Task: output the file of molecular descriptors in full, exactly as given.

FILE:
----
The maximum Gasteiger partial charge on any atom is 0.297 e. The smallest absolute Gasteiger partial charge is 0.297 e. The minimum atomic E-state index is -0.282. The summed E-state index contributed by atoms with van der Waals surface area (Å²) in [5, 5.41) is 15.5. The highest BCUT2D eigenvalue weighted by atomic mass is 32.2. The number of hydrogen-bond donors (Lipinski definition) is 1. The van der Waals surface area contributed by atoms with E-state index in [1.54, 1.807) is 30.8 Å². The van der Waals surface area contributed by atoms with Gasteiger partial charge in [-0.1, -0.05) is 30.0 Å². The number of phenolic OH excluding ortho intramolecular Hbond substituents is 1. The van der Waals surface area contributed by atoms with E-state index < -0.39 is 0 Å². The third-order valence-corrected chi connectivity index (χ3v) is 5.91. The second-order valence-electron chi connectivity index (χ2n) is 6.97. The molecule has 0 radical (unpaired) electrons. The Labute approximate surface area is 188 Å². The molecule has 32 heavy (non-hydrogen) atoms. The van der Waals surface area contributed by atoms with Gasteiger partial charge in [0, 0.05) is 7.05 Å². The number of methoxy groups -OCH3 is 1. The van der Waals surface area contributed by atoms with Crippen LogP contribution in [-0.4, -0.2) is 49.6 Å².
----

The maximum Gasteiger partial charge on any atom is 0.297 e. The smallest absolute Gasteiger partial charge is 0.297 e. The minimum atomic E-state index is -0.282. The summed E-state index contributed by atoms with van der Waals surface area (Å²) in [5, 5.41) is 15.5. The highest BCUT2D eigenvalue weighted by atomic mass is 32.2. The number of hydrogen-bond donors (Lipinski definition) is 1. The van der Waals surface area contributed by atoms with E-state index in [1.54, 1.807) is 30.8 Å². The van der Waals surface area contributed by atoms with Gasteiger partial charge in [-0.1, -0.05) is 30.0 Å². The number of phenolic OH excluding ortho intramolecular Hbond substituents is 1. The van der Waals surface area contributed by atoms with E-state index < -0.39 is 0 Å². The third-order valence-corrected chi connectivity index (χ3v) is 5.91. The second-order valence-electron chi connectivity index (χ2n) is 6.97. The molecule has 0 radical (unpaired) electrons. The Labute approximate surface area is 188 Å². The molecule has 32 heavy (non-hydrogen) atoms. The van der Waals surface area contributed by atoms with Gasteiger partial charge in [0, 0.05) is 7.05 Å². The number of methoxy groups -OCH3 is 1. The van der Waals surface area contributed by atoms with Crippen LogP contribution in [-0.4, -0.2) is 49.6 Å².